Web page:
About how it’s wrong to follow a black boy through a store thinking he would steal something. About how it’s wrong to not like someone, even hate someone, because their skin is different. About how no one is “better” than another human being. About how we all deserve the same rights.

I absolutely shocked them when I told them that black and white people couldn’t marry each other once upon a day. BigBrother chimed in that he knew two of his friends couldn’t go to school with him if this was “back then.” I kept driving it home that while things have changed, while we can marry and go to school together, people still hate. And it’s wrong. And it will be up to them to continue working on change. They don’t understand hate; they don’t want to.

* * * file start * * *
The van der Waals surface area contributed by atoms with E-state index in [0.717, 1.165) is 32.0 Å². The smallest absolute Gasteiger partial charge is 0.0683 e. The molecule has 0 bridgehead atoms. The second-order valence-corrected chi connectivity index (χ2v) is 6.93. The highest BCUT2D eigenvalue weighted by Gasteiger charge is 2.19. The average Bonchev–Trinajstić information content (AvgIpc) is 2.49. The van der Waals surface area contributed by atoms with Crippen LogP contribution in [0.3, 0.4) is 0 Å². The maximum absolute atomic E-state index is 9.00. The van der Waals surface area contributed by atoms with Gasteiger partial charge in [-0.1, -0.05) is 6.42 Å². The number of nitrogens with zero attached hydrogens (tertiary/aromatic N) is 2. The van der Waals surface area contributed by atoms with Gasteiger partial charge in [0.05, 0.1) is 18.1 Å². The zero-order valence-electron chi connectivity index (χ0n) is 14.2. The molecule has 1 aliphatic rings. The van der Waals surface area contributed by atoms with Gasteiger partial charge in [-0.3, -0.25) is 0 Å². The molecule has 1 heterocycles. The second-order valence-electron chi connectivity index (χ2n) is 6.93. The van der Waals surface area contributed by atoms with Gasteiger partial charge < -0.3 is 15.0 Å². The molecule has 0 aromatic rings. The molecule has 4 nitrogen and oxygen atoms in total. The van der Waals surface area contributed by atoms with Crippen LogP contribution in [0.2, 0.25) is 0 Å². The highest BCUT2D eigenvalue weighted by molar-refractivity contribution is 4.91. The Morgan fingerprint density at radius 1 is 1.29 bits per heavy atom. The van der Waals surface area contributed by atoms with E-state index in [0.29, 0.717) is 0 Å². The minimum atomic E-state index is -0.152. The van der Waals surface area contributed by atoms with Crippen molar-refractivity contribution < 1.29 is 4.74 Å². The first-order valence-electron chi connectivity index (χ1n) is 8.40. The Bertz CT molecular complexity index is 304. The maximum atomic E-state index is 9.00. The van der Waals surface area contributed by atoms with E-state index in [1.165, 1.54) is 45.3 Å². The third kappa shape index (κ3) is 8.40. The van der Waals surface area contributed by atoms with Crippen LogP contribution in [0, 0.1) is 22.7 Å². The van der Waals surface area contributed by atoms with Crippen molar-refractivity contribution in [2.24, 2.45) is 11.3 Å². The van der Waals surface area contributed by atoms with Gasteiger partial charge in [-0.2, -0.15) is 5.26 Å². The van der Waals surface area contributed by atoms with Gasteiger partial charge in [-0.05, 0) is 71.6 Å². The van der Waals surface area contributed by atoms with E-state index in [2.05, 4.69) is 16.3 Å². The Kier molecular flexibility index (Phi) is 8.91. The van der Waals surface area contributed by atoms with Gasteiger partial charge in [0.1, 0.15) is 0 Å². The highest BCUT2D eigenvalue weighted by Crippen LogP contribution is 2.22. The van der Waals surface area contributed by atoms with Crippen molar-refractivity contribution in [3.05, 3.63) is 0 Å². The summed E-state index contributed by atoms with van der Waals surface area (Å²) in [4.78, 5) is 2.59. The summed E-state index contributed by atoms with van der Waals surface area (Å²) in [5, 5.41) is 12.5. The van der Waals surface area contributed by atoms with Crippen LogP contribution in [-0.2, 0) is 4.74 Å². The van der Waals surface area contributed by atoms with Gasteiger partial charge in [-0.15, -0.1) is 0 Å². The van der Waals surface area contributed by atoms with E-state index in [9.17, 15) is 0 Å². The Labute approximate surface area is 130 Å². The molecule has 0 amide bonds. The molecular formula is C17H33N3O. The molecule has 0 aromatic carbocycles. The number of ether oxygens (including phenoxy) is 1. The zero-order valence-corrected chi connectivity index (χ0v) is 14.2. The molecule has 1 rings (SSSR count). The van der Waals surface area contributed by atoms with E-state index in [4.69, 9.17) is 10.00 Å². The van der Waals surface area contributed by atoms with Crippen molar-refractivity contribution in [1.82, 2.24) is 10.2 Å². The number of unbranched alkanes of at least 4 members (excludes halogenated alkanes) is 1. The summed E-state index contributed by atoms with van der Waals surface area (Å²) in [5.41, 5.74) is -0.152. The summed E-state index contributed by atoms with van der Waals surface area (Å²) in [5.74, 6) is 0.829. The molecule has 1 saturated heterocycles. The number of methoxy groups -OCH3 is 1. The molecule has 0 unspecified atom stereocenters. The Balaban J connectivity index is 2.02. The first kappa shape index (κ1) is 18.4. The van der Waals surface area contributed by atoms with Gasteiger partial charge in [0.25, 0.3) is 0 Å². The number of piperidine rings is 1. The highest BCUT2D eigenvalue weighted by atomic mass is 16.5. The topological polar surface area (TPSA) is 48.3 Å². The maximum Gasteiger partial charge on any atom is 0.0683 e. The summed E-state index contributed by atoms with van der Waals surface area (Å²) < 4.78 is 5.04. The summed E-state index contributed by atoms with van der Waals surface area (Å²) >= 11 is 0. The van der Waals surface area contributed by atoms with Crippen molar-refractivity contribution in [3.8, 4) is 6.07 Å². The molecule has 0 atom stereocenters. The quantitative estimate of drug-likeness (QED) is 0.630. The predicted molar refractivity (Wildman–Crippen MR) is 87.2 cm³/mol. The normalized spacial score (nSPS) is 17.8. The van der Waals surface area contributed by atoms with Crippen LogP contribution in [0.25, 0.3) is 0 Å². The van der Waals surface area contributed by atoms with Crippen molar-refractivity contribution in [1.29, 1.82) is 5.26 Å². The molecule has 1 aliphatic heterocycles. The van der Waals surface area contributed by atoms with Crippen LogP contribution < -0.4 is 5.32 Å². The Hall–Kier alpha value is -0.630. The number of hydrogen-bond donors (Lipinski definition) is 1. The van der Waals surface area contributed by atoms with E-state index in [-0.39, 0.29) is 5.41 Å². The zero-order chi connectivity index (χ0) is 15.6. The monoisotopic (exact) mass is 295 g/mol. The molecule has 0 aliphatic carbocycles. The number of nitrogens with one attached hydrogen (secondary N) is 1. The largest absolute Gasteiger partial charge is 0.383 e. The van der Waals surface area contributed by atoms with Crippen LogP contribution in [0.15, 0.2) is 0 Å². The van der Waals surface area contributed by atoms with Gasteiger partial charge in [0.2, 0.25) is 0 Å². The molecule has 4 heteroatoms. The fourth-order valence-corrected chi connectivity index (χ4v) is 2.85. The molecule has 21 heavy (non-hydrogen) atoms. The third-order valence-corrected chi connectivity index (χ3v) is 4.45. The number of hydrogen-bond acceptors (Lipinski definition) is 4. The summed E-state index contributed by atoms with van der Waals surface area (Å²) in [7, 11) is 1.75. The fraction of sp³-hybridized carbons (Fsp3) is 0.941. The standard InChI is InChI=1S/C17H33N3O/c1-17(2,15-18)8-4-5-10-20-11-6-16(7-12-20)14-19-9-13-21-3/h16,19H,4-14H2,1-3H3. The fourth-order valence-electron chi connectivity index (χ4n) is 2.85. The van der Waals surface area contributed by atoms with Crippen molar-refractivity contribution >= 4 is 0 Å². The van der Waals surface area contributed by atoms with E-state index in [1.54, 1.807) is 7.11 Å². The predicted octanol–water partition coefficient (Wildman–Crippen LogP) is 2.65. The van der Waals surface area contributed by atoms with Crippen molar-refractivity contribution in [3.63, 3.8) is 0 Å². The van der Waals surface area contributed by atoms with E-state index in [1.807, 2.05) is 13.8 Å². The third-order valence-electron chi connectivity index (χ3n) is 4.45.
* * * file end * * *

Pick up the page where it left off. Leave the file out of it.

As the conversation wound down, they both said that they would stand up for someone if they saw it happen—which is more than some from my generation can say. Silence on our part spoke volumes over the past day, the past few months, the decades prior. We can make change, but we first must be willing to feel uncomfortable, to start and continue the hard conversations.

When he put his dishes in the sink, BigBrother thanked me for the big, long dinner talk -slash- history lesson. I reminded him that he could always ask and tell me anything. While they set up Mouse Trap, I went and collapsed on the couch for 15 minutes to regain my thoughts.